1. How long have you lived in the area? Where did you move from? Where are you originally from? I have lived in Tribeca off and on since 1987. I left for graduate school in 1990, then moved back, then lived in Washington Heights for ten years, and moved back again in 2005. I am originally from Hastings-on-the-Hudson in Westchester County. Whenever I came into the city with my parents, even in the much-maligned 1970s, I was dazzled by the expanse of it, by the lights of Manhattan at night, by the glamour of midtown. I knew I’d be a city person from a young age.
2. Married? Partnered? If so, what’s his/her name and occupation? I am married to Daniel Hollander. He is a real estate developer with his own business, DHA Capital.
3. Kids? Pets? We have three daughters, Emily and Jane, who are eleven and are identical twins, and Edith, who will be fifteen in December. We have a Yorkshire Terrier named Jack, who everyone dotes on inordinately.
4. Where do you live? We live in Battery Park City.
5. What do you do for a living? I am a teacher and a writer. I teach at a small public middle school on the Upper West Side. My nonfiction on education has appeared in the New York Times Sunday Review. My young adult novel, Something Right Behind Her, is just out with writersbloq.com. The novel is for ages fourteen and up, and centers on the grief experience of a teenage girl whose best friend is dying. It’s funny/sad or sad/funny, I think.
6. The best deal around: Takahachi‘s lunch special is a great deal. It isn’t exactly cheap, but it’s always delicious.
7. Most-frequented restaurants: We are devoted to Tamarind, for sophisticated Indian. That’s really our go-to spot in the neighborhood. Also Blaue Gans. We have a thing about their margaritas and the trout!
8. For special occasions, I go to: For special occasions we love Nobu. We are bad planners, though, so sadly we don’t go as often as we otherwise would. We like the omakase with the wine pairing, which is essential.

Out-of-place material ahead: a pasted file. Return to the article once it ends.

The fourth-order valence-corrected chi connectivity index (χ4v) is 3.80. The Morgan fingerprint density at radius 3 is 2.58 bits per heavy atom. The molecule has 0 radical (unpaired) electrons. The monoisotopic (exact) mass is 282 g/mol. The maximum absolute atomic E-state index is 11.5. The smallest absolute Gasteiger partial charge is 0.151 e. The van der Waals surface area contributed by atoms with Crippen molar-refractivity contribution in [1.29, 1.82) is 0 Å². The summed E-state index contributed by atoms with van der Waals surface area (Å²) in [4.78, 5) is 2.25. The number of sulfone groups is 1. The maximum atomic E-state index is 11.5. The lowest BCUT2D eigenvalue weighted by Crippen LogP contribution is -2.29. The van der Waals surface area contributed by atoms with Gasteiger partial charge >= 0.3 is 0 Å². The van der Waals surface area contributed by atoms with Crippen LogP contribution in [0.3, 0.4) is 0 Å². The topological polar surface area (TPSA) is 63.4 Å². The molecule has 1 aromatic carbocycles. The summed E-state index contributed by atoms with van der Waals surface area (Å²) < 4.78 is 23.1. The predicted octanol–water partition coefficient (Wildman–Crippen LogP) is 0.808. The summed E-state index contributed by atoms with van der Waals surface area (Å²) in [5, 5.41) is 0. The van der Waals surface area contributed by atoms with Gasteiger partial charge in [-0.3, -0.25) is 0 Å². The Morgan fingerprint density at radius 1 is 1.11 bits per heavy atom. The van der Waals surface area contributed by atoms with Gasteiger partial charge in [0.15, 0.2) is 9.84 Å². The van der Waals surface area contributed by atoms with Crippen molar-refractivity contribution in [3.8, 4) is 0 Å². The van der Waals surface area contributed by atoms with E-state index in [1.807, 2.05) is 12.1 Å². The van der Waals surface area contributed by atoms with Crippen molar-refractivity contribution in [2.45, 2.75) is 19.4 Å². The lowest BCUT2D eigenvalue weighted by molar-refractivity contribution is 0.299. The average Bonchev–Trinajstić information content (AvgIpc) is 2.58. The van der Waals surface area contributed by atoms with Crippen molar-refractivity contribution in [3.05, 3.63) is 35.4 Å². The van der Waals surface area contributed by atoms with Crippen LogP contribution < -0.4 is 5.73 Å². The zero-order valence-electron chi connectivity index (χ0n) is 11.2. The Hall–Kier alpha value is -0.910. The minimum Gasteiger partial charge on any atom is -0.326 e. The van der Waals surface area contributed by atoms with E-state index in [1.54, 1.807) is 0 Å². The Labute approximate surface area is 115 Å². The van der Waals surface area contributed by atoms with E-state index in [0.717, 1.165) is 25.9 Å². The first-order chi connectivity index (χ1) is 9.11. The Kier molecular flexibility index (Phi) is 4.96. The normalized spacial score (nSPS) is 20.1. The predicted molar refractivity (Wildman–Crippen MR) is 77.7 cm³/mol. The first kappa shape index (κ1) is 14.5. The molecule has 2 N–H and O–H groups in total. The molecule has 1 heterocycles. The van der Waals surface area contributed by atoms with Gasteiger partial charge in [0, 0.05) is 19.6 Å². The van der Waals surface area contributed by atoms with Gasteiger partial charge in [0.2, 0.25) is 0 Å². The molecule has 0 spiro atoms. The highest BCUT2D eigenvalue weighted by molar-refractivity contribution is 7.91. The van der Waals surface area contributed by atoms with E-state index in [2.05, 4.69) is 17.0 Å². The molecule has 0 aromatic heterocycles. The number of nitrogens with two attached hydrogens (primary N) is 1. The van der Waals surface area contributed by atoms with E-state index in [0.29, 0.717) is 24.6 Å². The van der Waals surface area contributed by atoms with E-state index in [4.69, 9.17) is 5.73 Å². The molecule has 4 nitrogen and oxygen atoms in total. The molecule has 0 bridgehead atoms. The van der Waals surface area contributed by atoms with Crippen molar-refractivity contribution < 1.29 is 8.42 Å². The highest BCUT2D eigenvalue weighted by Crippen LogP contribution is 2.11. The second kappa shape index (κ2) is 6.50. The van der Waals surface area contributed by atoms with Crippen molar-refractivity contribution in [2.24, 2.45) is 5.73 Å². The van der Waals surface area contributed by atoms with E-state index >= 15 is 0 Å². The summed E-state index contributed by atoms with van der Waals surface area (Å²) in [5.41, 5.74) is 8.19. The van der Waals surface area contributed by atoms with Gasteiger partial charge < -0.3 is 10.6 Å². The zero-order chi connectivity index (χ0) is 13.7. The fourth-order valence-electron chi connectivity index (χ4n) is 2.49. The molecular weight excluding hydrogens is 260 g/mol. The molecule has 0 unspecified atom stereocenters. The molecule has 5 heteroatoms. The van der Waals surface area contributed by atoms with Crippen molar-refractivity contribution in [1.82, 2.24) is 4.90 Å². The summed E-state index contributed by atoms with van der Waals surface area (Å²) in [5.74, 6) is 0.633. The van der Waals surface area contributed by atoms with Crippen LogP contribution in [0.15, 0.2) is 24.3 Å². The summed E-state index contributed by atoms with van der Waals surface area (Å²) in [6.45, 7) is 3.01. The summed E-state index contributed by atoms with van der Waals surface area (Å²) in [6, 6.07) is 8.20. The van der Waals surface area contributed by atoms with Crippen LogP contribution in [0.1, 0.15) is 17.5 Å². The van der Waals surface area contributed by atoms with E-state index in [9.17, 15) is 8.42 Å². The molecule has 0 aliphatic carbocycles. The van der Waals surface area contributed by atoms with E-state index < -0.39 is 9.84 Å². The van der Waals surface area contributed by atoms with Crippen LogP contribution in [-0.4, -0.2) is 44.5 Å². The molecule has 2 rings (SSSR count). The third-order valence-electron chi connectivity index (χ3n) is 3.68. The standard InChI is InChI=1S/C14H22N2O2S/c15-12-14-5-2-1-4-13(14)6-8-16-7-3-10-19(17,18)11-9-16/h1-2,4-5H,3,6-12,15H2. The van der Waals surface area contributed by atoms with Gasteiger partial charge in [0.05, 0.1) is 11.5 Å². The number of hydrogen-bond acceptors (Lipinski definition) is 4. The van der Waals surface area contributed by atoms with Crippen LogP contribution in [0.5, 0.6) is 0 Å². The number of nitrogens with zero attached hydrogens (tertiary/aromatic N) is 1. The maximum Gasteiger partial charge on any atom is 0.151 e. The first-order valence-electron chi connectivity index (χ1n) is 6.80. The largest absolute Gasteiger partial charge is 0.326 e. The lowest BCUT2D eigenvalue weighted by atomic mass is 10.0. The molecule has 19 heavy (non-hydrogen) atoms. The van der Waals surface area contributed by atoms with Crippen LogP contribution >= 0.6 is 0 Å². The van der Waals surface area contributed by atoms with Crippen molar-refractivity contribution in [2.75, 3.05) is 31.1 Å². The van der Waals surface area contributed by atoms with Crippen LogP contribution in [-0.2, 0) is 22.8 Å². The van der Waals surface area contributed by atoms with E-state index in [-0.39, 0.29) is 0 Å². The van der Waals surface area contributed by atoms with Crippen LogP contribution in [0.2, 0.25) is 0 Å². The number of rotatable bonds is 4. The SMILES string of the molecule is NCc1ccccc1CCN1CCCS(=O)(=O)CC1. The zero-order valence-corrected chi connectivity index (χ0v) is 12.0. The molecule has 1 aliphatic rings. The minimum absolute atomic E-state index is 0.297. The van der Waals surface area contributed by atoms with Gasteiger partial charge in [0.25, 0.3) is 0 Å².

13. I can’t resist popping into: Cass Lilien’s Window 24 [left]. I own a ton of her jewelry, which has just the right mix of bling and edginess. Anyone can wear her stuff, from my seventy-year-old mother, to my eleven-year-old twins.
14. The last non-essential item I bought: Two pashminas from Otte in the most amazing colors. One is cobalt and the other is goldenrod. They are the kinds of colors that require special names.
17. How I stay fit: I stay fit by going to SoulCycle three times a week and using the gym in my building. I resisted SoulCycle for ages! Then a friend brought me, and after a few classes, that was it. I started bringing friends, and now I am a groupie. My older daughter thinks it is the most embarrassing thing about me.
19. What’s the area’s best-kept secret? The jazz bar Silver Lining on Murray Street [right], of all places. I actually heard about it at the BPC dog run, and went with my husband one night after drinking enough to drown our skepticism. We had a great time, there’s no cover, and its an eclectic crowd. You feel about a hundred miles away from Murray Street.
21. A worthy splurge: The winter coat I just purchased at Nili Lotan. It’s army green, and roomy enough to fit an over-sized sweater underneath, but sharp enough to wear over a dressy-dress.
23. When my kids are older, they’ll always remember… Walking around Tribeca by themselves or with friends, going to the bookstore, Shake Shack, and now, All Good Things. It’s a great neighborhood for kids to be safe, and feel independent. My advice for other parents is train your children how to cross the street, especially West Street, but then let them have their freedom. They can cross west Street on Warren instead of Chambers and it is one hundred percent safer.
32. My very favorite spot: The southern section of Battery Park. The view there has a transformative effect. It’s like being at the beach!
42. My best Tribeca story: Back in 1993 or 94, I used to walk home to Tribeca in all kinds of weather from my office on 37th and Madison. I couldn’t afford a gym membership, and this was my plan for staying fit. It was before the warehouses on N. Moore were converted, and for weeks there was a terrible smell emanating from the warehouses just north of Bubby’s. It was horrible, and even though it was my favorite block to head west to Greenwich on, I had to change my route home from work. This went on for weeks! It was shocking that nothing was being done about it. Then one week I was reading the New Yorker and there in the Talk of the Town section was a story about the mysterious foul smell on N. Moore. There had been an issue with the reporting of the bad smell since no agency in the city was in charge of odors. Finally, it was investigated and it turned out a tenant in the warehouse was curing shark fins in the courtyard for sale in Chinatown. They found this out from the homeless guy who used to sit in his wheelchair in front of 25 N. Moore, selling books. It was really gratifying to find out what was going on in my neighborhood in a national magazine!
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